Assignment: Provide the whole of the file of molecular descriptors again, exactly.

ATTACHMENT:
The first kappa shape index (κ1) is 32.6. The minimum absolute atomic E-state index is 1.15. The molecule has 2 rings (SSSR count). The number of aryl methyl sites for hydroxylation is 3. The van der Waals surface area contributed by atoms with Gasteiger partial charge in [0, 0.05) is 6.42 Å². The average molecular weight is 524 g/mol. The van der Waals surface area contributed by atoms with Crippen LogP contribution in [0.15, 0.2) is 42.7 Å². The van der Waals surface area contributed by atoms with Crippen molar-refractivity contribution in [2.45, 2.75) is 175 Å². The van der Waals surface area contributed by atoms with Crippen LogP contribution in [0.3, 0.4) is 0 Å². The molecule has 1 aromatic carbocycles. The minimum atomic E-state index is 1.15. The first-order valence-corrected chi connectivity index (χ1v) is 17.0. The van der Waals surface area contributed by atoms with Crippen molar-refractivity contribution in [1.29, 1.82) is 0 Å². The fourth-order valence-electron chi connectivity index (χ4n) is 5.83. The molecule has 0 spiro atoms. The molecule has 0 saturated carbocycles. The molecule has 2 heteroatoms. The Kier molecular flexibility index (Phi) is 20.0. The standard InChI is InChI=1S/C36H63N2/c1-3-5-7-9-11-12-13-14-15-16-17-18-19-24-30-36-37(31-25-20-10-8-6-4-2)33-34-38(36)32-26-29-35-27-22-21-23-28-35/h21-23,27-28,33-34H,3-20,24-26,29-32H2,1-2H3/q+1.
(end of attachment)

The first kappa shape index (κ1) is 32.6. The minimum absolute atomic E-state index is 1.15. The molecule has 2 rings (SSSR count). The number of aryl methyl sites for hydroxylation is 3. The van der Waals surface area contributed by atoms with Gasteiger partial charge in [0, 0.05) is 6.42 Å². The average molecular weight is 524 g/mol. The van der Waals surface area contributed by atoms with Crippen LogP contribution in [0.15, 0.2) is 42.7 Å². The van der Waals surface area contributed by atoms with Crippen molar-refractivity contribution in [2.45, 2.75) is 175 Å². The van der Waals surface area contributed by atoms with Crippen LogP contribution in [0.3, 0.4) is 0 Å². The molecule has 1 aromatic carbocycles. The minimum atomic E-state index is 1.15. The first-order valence-corrected chi connectivity index (χ1v) is 17.0. The van der Waals surface area contributed by atoms with Crippen molar-refractivity contribution in [1.29, 1.82) is 0 Å². The fourth-order valence-electron chi connectivity index (χ4n) is 5.83. The molecule has 0 spiro atoms. The molecule has 0 saturated carbocycles. The molecule has 2 heteroatoms. The Kier molecular flexibility index (Phi) is 20.0. The standard InChI is InChI=1S/C36H63N2/c1-3-5-7-9-11-12-13-14-15-16-17-18-19-24-30-36-37(31-25-20-10-8-6-4-2)33-34-38(36)32-26-29-35-27-22-21-23-28-35/h21-23,27-28,33-34H,3-20,24-26,29-32H2,1-2H3/q+1.